- Miscellaneous/Everything. It's also a handy month to do all the other things we've mentioned in the blog series in previous months, as you can still get away with building planters, planning your garden, moving things around and so on. It's still early days, so there's plenty of time to get thing in place. We're just ultra keen!
Next month, we'll focus on maintaining the seeds we've sown in April as well as trying to bring more bees, butterflies and other wildlife into the garden - this is important as we'll need pollinators to pollinate our fruit and vegetable flowers.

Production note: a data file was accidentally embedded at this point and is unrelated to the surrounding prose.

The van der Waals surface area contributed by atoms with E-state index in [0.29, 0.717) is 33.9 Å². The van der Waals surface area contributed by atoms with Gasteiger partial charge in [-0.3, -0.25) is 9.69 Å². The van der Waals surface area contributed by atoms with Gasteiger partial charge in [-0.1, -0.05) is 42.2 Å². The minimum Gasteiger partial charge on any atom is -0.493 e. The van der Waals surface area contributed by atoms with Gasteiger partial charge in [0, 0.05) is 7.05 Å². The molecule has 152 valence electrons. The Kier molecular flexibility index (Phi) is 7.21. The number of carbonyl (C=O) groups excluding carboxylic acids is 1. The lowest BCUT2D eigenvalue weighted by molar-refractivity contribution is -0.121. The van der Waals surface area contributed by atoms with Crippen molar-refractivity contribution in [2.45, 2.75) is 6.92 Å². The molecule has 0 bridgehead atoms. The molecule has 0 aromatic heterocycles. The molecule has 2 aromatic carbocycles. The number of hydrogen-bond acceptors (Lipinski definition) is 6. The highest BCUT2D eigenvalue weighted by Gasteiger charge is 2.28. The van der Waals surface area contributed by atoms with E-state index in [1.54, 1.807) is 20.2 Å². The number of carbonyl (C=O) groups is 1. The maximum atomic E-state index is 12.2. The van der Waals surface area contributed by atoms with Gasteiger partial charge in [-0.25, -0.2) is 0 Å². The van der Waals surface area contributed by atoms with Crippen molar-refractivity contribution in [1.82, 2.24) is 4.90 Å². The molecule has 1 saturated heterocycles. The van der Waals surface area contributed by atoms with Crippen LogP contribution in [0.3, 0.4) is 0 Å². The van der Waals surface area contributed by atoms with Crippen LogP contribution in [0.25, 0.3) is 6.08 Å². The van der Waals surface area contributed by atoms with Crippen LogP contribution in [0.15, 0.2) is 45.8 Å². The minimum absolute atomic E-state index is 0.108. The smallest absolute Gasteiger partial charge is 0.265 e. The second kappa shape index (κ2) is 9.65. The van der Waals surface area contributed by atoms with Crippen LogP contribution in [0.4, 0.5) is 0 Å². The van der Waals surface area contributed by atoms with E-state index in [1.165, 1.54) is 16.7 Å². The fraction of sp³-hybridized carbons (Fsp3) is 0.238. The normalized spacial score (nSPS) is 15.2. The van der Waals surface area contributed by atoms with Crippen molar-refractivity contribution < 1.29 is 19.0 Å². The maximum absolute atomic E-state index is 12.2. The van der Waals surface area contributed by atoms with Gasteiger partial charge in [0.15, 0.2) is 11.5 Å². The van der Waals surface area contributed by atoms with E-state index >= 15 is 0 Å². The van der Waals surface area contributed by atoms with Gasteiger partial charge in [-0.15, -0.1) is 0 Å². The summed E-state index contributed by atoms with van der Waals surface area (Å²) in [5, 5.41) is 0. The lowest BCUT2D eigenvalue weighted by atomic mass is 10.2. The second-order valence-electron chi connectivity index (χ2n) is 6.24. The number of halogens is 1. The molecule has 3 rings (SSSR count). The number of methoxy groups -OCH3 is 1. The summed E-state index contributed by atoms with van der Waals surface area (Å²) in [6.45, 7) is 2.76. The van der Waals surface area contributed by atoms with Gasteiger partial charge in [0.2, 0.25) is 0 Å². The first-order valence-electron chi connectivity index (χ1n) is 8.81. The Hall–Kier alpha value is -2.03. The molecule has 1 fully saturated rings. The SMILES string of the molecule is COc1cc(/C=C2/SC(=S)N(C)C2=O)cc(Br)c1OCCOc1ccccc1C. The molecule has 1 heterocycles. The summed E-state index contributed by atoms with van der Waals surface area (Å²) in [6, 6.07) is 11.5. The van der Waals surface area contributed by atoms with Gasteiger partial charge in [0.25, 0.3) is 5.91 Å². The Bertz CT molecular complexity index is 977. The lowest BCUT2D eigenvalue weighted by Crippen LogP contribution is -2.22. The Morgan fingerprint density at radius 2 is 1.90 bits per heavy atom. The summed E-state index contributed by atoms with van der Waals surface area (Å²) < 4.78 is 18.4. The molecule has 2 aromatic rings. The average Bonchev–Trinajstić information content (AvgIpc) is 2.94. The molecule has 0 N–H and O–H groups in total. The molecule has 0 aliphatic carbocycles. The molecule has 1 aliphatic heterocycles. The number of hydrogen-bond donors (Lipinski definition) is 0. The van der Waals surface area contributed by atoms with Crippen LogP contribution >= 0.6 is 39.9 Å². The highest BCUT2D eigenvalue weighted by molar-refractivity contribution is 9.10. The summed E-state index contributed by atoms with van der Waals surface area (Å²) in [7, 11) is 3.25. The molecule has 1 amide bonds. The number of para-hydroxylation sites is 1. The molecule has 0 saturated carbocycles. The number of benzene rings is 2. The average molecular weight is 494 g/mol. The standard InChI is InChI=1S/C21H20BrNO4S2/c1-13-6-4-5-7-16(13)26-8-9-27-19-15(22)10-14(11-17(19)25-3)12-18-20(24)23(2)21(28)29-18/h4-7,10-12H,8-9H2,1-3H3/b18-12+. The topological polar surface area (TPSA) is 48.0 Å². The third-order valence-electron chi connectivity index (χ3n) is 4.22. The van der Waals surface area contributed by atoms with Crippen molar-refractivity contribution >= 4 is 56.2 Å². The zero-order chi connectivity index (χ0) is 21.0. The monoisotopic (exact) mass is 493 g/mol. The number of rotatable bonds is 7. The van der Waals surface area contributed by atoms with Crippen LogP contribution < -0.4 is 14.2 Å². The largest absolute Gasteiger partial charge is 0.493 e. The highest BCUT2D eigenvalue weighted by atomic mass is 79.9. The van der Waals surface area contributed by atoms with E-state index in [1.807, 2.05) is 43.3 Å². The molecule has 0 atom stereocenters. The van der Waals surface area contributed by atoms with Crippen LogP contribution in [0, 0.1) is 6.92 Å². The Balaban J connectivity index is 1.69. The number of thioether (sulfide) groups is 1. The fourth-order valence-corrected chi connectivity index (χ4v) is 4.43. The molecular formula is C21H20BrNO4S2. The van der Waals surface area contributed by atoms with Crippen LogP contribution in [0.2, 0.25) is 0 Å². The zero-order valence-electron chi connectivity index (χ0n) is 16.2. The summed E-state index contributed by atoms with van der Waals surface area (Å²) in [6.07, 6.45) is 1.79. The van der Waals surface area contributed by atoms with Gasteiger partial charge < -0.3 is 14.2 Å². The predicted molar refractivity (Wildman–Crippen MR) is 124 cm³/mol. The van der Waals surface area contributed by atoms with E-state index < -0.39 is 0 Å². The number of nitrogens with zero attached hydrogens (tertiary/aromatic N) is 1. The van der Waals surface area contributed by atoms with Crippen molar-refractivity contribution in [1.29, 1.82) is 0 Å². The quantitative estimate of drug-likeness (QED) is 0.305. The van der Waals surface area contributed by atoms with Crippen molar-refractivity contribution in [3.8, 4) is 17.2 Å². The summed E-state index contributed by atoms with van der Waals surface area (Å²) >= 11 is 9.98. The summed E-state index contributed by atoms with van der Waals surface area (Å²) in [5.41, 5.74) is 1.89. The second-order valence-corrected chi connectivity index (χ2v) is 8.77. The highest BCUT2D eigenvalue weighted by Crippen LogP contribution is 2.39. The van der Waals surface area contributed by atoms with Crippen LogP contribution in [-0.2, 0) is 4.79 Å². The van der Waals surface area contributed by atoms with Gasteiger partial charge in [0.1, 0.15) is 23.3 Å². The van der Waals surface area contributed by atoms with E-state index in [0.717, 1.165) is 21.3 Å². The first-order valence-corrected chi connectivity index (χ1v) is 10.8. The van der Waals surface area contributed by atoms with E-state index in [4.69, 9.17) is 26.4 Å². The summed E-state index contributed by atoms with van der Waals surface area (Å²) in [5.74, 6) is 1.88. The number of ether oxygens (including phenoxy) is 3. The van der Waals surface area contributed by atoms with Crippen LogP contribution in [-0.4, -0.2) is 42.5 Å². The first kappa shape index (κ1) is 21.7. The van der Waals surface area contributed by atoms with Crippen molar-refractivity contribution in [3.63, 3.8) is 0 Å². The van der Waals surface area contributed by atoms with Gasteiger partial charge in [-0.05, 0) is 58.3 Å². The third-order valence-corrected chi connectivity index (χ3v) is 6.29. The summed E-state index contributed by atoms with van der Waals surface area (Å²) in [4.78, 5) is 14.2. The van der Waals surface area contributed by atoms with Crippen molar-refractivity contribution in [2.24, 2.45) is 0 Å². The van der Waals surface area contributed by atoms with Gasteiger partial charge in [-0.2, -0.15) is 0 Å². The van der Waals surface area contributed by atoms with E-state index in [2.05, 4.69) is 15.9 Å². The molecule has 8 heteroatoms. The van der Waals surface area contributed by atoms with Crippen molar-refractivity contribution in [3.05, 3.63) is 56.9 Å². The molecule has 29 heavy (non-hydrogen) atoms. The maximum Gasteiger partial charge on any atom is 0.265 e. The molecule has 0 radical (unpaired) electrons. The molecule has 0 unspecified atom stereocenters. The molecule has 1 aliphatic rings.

What one thing should you do in April?
Sow seeds. Get the jump on the cold weather and start sowing indoors. Plants will have a healthier root system and start to life when grown in warmer conditions - not too warm though, otherwise they'll grow fast and weedy. You can be creative with how you sow seeds - for example, in damp tissues on a plate on a windowsill, or in cut-up toilet rolls stuffed with soil. There are plenty of options. See below for how we've done it.
You can sow a few seeds, which are minuscule, or you can sow hundreds to make sure you get the strongest one available - it's your call. Whatever you decide to grow, get sowing and experiment!
If you have any tips, suggestions or questions about urban vegetable gardening in the UK I'd love to hear from you!
Thanks for reading,